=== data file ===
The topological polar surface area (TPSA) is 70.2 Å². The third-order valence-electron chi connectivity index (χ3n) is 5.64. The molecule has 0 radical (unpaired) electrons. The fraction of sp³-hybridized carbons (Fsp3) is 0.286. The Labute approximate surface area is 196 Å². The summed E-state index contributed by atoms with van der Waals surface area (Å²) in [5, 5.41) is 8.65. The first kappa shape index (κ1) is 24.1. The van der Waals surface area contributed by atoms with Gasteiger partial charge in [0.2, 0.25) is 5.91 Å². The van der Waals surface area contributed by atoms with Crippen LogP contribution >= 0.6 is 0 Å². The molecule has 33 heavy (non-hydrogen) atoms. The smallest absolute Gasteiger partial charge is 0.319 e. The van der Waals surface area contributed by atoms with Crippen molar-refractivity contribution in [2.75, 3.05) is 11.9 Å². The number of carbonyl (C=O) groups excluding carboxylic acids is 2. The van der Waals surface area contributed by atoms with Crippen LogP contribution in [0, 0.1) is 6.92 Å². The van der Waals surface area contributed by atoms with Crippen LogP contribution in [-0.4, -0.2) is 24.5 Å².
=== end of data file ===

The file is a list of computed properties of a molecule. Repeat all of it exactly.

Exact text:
The topological polar surface area (TPSA) is 70.2 Å². The third-order valence-electron chi connectivity index (χ3n) is 5.64. The molecule has 0 radical (unpaired) electrons. The fraction of sp³-hybridized carbons (Fsp3) is 0.286. The Labute approximate surface area is 196 Å². The summed E-state index contributed by atoms with van der Waals surface area (Å²) in [5, 5.41) is 8.65. The first kappa shape index (κ1) is 24.1. The van der Waals surface area contributed by atoms with Gasteiger partial charge in [0.2, 0.25) is 5.91 Å². The van der Waals surface area contributed by atoms with Crippen LogP contribution >= 0.6 is 0 Å². The molecule has 33 heavy (non-hydrogen) atoms. The smallest absolute Gasteiger partial charge is 0.319 e. The van der Waals surface area contributed by atoms with Crippen molar-refractivity contribution in [2.75, 3.05) is 11.9 Å². The number of carbonyl (C=O) groups excluding carboxylic acids is 2. The van der Waals surface area contributed by atoms with Crippen LogP contribution in [0, 0.1) is 6.92 Å². The van der Waals surface area contributed by atoms with Crippen LogP contribution in [-0.4, -0.2) is 24.5 Å².